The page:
When a transaction hits the system; inserts, updates, and deletes are processed in the OLTP part with no performance penalty. The read portion of the OLTP query accesses the read-optimized internal structure with no performance penalty. Note that reading a single column in a column store, which is the key for the transaction, is roughly equivalent to reading an index structure on top of a standard disk-based DBMS. Except the column is always in-memory which means I/O is never required. This provides the HANA system with an advantage over a disk-based system. Disk I/O is 120+ times slower than memory access so even an index is unlikely to beat in-memory. See here for some numbers you should know.
After the transaction is committed into the internal, OLTP-optimized part, a process starts that moves the data to the BI optimized part. This is called a delta merge as the OLTP portion holds all of the changes, the delta, in the data set.
When a BI query starts it can limit the scan to only partitions in the BI optimized part, or if real-time data is required it can scan both parts. The small portion of the scan that accesses the OLTP/delta portion is sub-optimal when compared to the scan of the BI part, but not slow at all as the data is all in-memory.
We can tease the performance apart as follows:
- There is a OLTP insert/update/delete “write” portion… and HANA executes this like any OLTP database, as fast as an OLTP RDBMS, with a commit after a write-to-log;
- There is a OLTP select “read” portion… and HANA performs this in the in-memory column store faster than many OLTP databases… and scans the delta structure as fast as any OLTP database;
- There is a delta merge from the OLTP write-optimized part to the BI read-optimized column store that is hundreds to tens of thousands of times faster than any ETL tool; and
- There is a BI select portion that scans the in-memory column store hundreds to thousands of times faster than a disk-based BI database.
- If the BI query requires access to real-time data then an in-memory scan of the delta file is required… there is no analogy to this in a system with separate OLTP and BI tables.
First, you should look at Google’s Spanner paper here… this is the next-gen from Google and once it is embraced by the open source community it will put even more pressure on the big data DBMSs. Also have a look at YARN the next Map/Reduce… more pressure still…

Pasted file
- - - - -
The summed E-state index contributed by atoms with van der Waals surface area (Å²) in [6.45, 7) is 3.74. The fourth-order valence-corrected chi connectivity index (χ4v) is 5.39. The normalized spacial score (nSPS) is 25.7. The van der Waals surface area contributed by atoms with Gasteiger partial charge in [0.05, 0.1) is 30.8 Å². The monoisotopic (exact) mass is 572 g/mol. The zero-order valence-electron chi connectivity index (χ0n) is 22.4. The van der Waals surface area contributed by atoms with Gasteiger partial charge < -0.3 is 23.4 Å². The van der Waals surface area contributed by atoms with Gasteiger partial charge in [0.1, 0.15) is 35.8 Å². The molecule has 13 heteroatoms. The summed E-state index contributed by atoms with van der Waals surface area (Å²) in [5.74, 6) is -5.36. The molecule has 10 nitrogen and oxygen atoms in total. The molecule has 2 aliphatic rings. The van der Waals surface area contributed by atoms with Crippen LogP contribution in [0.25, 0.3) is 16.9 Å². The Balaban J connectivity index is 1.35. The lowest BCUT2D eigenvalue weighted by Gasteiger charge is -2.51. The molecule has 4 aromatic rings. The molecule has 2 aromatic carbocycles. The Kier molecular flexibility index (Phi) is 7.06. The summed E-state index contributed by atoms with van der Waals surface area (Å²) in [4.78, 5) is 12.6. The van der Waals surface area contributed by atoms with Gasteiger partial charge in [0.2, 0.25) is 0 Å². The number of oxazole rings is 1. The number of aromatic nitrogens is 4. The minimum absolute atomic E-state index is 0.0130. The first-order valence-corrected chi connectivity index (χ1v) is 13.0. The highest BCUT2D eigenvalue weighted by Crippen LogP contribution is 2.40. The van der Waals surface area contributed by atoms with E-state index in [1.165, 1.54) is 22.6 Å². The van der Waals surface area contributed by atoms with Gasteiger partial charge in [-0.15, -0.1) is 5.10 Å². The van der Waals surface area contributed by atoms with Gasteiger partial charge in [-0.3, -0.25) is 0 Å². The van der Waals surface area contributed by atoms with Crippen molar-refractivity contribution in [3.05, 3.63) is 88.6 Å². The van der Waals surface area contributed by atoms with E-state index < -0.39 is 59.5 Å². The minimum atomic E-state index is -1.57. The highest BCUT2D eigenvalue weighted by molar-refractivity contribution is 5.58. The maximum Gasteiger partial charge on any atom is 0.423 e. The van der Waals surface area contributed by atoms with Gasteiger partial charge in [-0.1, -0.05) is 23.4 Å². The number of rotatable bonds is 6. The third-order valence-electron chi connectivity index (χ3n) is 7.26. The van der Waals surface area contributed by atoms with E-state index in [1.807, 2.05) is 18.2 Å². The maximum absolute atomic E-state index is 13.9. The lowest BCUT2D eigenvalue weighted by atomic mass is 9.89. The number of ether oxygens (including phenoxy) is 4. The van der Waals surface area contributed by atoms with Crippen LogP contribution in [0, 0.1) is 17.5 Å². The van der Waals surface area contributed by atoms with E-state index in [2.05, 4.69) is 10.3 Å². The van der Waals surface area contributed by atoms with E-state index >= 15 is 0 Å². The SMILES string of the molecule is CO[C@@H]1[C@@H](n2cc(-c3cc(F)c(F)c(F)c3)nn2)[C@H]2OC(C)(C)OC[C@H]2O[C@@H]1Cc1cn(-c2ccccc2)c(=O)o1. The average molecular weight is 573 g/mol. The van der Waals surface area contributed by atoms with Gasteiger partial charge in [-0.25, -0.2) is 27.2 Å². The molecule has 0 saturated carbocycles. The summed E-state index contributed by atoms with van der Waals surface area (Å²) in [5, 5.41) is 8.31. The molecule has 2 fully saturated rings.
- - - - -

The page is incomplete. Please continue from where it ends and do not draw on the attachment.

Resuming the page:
Next… you can imagine that the conventional database folks will quibble a little with my analysis. Lets try to anticipate the push-back:
- Hadoop will never be as fast as a commercial DBMS
Maybe not… but if it is close then a little more hardware will make up the difference… and “free” is hard to beat in price/performance.
I do not think so… disk controllers, the overhead of non-memory I/O, and an inability to fully optimize processing for in-memory will make a big difference. I said 50X to be conservative… but it could be 200X… and a 200X performance improvement reduces the memory required to process a query by 200X… so it adds up.
- The Price of IMDB will always be prohibitive
Nope. The same memory that is in SSD’s will become available as primary memory soon and the price points for SSD-based and IMDB will converge.
- IMDB won’t scale to 100TB
HANA is already there… others will follow.
- Commercial customers will never give up their databases for open source
Economics means that you pay me now or you pay me later… companies will do what makes economic sense.
The original post on this is here…
Wikipedia defines computer memory as:
In computing, memory refers to the physical devices used to store programs (sequences of instructions) or data (e.g. program state information) on a temporary or permanent basis for use in a computer or other digital electronic device. The term primary memory is used for the information in physical systems which are fast (i.e. RAM), as a distinction from secondary memory, which are physical devices for program and data storage which are slow to access but offer higher memory capacity. Primary memory stored on secondary memory is called “virtual memory“.